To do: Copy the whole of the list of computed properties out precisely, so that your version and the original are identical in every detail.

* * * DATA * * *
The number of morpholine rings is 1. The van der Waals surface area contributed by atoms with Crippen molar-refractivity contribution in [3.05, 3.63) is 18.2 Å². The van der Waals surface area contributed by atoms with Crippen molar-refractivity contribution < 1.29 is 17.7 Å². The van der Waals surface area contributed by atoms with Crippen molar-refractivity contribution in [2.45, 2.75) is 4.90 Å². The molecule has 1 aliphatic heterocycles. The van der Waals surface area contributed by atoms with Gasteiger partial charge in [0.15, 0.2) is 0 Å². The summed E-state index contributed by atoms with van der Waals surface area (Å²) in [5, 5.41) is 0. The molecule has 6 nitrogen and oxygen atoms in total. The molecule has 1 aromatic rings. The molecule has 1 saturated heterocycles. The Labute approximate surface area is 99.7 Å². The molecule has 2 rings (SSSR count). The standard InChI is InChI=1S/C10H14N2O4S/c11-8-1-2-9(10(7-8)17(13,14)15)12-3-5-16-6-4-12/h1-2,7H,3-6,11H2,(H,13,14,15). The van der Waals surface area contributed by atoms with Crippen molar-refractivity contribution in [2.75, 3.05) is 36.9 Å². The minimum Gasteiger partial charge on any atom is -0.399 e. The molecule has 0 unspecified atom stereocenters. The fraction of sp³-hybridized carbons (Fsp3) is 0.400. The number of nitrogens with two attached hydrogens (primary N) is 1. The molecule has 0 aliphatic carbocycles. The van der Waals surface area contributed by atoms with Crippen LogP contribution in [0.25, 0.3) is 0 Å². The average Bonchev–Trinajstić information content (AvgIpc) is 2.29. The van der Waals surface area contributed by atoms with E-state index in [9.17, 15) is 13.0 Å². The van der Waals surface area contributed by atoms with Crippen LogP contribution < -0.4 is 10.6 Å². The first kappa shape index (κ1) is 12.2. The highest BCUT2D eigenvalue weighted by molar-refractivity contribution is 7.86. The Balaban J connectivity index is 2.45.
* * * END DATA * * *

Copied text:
The number of morpholine rings is 1. The van der Waals surface area contributed by atoms with Crippen molar-refractivity contribution in [3.05, 3.63) is 18.2 Å². The van der Waals surface area contributed by atoms with Crippen molar-refractivity contribution < 1.29 is 17.7 Å². The van der Waals surface area contributed by atoms with Crippen molar-refractivity contribution in [2.45, 2.75) is 4.90 Å². The molecule has 1 aliphatic heterocycles. The van der Waals surface area contributed by atoms with Gasteiger partial charge in [0.15, 0.2) is 0 Å². The summed E-state index contributed by atoms with van der Waals surface area (Å²) in [5, 5.41) is 0. The molecule has 6 nitrogen and oxygen atoms in total. The molecule has 1 aromatic rings. The molecule has 1 saturated heterocycles. The Labute approximate surface area is 99.7 Å². The molecule has 2 rings (SSSR count). The standard InChI is InChI=1S/C10H14N2O4S/c11-8-1-2-9(10(7-8)17(13,14)15)12-3-5-16-6-4-12/h1-2,7H,3-6,11H2,(H,13,14,15). The van der Waals surface area contributed by atoms with Crippen molar-refractivity contribution in [2.75, 3.05) is 36.9 Å². The minimum Gasteiger partial charge on any atom is -0.399 e. The molecule has 0 unspecified atom stereocenters. The fraction of sp³-hybridized carbons (Fsp3) is 0.400. The number of nitrogens with two attached hydrogens (primary N) is 1. The molecule has 0 aliphatic carbocycles. The van der Waals surface area contributed by atoms with Crippen LogP contribution in [0.25, 0.3) is 0 Å². The average Bonchev–Trinajstić information content (AvgIpc) is 2.29. The van der Waals surface area contributed by atoms with E-state index in [9.17, 15) is 13.0 Å². The van der Waals surface area contributed by atoms with Crippen LogP contribution < -0.4 is 10.6 Å². The first kappa shape index (κ1) is 12.2. The highest BCUT2D eigenvalue weighted by molar-refractivity contribution is 7.86. The Balaban J connectivity index is 2.45.